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Mantis Shrimp's Eyes Hold Key to New Optics

Imitating the most complex vision system in the animal world could improve DVDs and CDs, scientists say

3 min read

27 October 2009—Scientists have discovered the mechanism behind the eyes of the only animal that can detect a certain kind of polarized light: the mantis shrimp, native to Australia's Great Barrier Reef.

Optical devices can manipulate the polarization of light for research and for commercial products like CD and DVD players and digital cameras. However, these devices can't manipulate light nearly as well as the mantis shrimp can, says biologist Nicholas Roberts of the University of Bristol, in England. Roberts, together with scientists at the University of Maryland, Baltimore County, and the University of Queensland, Australia, reported the finding yesterday in the journal Nature Photonics.

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The First Million-Transistor Chip: the Engineers’ Story

Intel’s i860 RISC chip was a graphics powerhouse

21 min read
Twenty people crowd into a cubicle, the man in the center seated holding a silicon wafer full of chips

Intel's million-transistor chip development team

In San Francisco on Feb. 27, 1989, Intel Corp., Santa Clara, Calif., startled the world of high technology by presenting the first ever 1-million-transistor microprocessor, which was also the company’s first such chip to use a reduced instruction set.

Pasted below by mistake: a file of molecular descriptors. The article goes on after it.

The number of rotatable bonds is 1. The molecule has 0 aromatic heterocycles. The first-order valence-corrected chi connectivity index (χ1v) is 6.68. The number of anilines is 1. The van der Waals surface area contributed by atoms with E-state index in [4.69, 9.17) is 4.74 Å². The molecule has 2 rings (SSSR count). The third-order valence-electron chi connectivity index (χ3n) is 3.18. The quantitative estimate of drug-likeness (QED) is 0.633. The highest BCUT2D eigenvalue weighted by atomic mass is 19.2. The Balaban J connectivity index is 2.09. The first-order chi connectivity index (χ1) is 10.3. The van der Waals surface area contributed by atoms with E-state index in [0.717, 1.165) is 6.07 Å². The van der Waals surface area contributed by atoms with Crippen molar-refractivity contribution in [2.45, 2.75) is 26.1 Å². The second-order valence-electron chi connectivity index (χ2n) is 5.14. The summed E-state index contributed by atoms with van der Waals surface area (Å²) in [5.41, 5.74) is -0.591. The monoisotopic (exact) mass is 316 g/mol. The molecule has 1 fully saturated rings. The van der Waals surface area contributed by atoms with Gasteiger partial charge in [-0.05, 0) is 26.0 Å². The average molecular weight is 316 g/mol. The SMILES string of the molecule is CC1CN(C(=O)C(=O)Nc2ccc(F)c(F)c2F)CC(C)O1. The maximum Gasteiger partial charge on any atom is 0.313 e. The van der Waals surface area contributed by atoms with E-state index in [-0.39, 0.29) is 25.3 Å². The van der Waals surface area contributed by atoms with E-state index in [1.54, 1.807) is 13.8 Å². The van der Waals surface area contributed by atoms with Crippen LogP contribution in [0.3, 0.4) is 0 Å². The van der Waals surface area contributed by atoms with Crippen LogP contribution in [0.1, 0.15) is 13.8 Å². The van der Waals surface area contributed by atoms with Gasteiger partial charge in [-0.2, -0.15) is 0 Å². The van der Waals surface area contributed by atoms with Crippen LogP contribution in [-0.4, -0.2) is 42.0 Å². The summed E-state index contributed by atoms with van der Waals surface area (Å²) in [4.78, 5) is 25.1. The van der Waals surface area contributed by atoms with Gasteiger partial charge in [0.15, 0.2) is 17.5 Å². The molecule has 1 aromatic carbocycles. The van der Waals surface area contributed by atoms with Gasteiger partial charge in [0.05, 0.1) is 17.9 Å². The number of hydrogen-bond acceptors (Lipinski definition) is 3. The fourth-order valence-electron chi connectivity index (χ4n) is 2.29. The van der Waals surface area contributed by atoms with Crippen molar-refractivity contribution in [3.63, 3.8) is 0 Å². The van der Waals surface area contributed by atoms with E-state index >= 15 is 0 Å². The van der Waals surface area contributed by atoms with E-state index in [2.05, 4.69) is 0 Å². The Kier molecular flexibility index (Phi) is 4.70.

The number of transistors alone marks a huge leap upward: Intel’s previous microprocessor, the 80386, has only 275,000 of them. But this long-deferred move into the booming market in reduced-instruction-set computing (RISC) was more of a shock, in part because it broke with Intel’s tradition of compatibility with earlier processors—and not least because after three well-guarded years in development the chip came as a complete surprise. Now designated the i860, it entered development in 1986 about the same time as the 80486, the yet-to-be-introduced successor to Intel’s highly regarded 80286 and 80386. The two chips have about the same area and use the same 1-micrometer CMOS technology then under development at the company’s systems production and manufacturing plant in Hillsboro, Ore. But with the i860, then code-named the N10, the company planned a revolution.

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